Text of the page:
Guitarist Stefan finds us at that moment as well, he’s parked on the dike with his camping bus and tooting his horn. One big hug later we’re headed for the Schanzenviertel district. It was more or less chance that took front man Jörkk to live in Wilhelmsburg, because a friend had a granny flat available, “But it’s really a bit too far away from the action for me”. The Schanze offers a very different vibe: the Rote Flora squat, the Astra Stube night club – and Jörkk can even enjoy the coffee on its hip main street, the Schulterblatt, almost, at least: “Of course I’m sitting here on the latte-macchiato strip and thinking: Oh my God, am I betraying anybody with this? Or should I just chill, because after all life expectancy has risen under capitalism? It used to be simpler: you just had to cross the line and you were one of the bad guys. But at some point you realise you can’t look at everything in black and white, and don’t want to”. Guitarist Stefan is the perfect example: you can’t see the 35-year-old’s hardcore screamo socialisation behind the stylish beard-and-glasses look, or his way of thinking either. “You can think things are shit – in fact you have to, if you reflect a bit and take an interest in your environment – but you don’t have to beat yourself up and constrain yourself because of it,” says Stefan. “If you don’t like every aspect of capitalism – or as far as I’m concerned any of it – that doesn’t mean you have to run away to the forest and be a drop-out.” That’s the verdict of a man who owns and runs a design agency as his main career, alongside his role in the band.
The other members of Love A also have steady jobs alongside their music, “because it gives us complete freedom. We don’t have to play our closest-topop song for the promo on breakfast radio,” says Stefan. So Jörkk (40) runs the mail order service finestvinyl.de, graduate political scientist Dominik (36) works as a copywriter, Karl (38) as a project manager in an advertising agency. That, too, can be punk in 2017. “You just try as far as possible to lead the right life in the wrong environment,” says Jörkk. And despite this support from Adorno – Jörkk’s adapting a quote here from the German philosopher, who was exiled in Fascist times – he frankly admits that he’s finding such a life more and more difficult in our increasingly convoluted and contradictory world: “These days, it often makes me angry that I understand the motives of people I actually hate”. And so, in his songs, he goes on draining his energies using all the archetypes that are probably thronging the Schulterblatt at this very moment: the tattooed man with the beard, the yoga practitioner with her tortured soul, the vinyl-collecting red wine fan, the burn-out boy and the druggie girl having Tinder sex.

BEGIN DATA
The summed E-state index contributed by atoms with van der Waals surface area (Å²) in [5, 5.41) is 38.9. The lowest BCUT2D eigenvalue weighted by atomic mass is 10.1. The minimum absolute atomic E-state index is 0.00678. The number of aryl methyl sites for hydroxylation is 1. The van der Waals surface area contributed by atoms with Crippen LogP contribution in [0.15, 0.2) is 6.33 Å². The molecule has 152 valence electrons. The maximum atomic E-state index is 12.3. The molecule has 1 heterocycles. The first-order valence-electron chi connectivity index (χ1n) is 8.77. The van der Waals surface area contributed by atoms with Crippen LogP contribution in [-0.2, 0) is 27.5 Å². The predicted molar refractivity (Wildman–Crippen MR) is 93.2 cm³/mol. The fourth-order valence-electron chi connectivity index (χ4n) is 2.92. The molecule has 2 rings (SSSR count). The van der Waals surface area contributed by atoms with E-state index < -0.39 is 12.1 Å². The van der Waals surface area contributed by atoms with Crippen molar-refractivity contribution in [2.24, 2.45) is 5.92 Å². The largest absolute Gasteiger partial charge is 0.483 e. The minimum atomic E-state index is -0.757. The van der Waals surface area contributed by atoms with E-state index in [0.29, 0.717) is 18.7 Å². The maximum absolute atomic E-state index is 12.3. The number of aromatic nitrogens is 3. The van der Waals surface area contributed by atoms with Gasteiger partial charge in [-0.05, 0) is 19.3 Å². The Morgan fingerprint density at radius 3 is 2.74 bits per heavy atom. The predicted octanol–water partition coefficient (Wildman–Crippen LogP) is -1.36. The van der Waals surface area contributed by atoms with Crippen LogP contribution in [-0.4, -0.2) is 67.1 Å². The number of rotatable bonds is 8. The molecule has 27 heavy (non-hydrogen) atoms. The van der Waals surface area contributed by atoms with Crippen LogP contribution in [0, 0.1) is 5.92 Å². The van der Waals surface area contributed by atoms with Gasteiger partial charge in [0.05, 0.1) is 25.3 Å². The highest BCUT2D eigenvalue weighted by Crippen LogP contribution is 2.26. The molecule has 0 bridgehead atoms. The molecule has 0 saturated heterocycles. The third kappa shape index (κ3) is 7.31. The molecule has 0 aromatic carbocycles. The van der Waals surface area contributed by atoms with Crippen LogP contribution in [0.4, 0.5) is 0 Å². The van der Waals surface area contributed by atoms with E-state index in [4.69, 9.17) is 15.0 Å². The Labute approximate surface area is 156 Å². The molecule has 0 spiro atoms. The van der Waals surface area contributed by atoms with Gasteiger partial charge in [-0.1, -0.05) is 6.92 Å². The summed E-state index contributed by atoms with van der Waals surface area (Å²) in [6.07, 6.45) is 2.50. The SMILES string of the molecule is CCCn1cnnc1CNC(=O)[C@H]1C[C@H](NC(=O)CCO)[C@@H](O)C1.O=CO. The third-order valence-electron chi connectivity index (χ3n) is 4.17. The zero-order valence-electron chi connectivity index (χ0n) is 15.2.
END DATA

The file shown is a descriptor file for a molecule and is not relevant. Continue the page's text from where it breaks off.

“These days, it often makes me angry that I understand the motives of people I actually hate”
Love A capture the spirit of the age in their songs, packaged in compelling post-punk sounds. And it works: the band’s at number 36 in the German charts for the “Nichts ist Neu” album that was released in May, they’re appearing at the Reeperbahn Festival for the third time this year (2017) following gigs in 2014 and 2015 – for the first time, they’ll be at the biggest venue, Große Freiheit 36. When Jörkk and Stefan stop in front of the entrance as we stroll along the Reeperbahn, they suddenly seem to register the scale: “Große Freiheit inspires respect,” says Jörkk almost reverentially. “Bands like Turbostaat and Donots play there and have trouble filling it”. But then the mischievous twinkle is back in his eyes. “On the other hand, we’ll do it – wow, hey, thanks – really well, I know we will!”. So nothing can really go wrong – at least if the timing is right this time.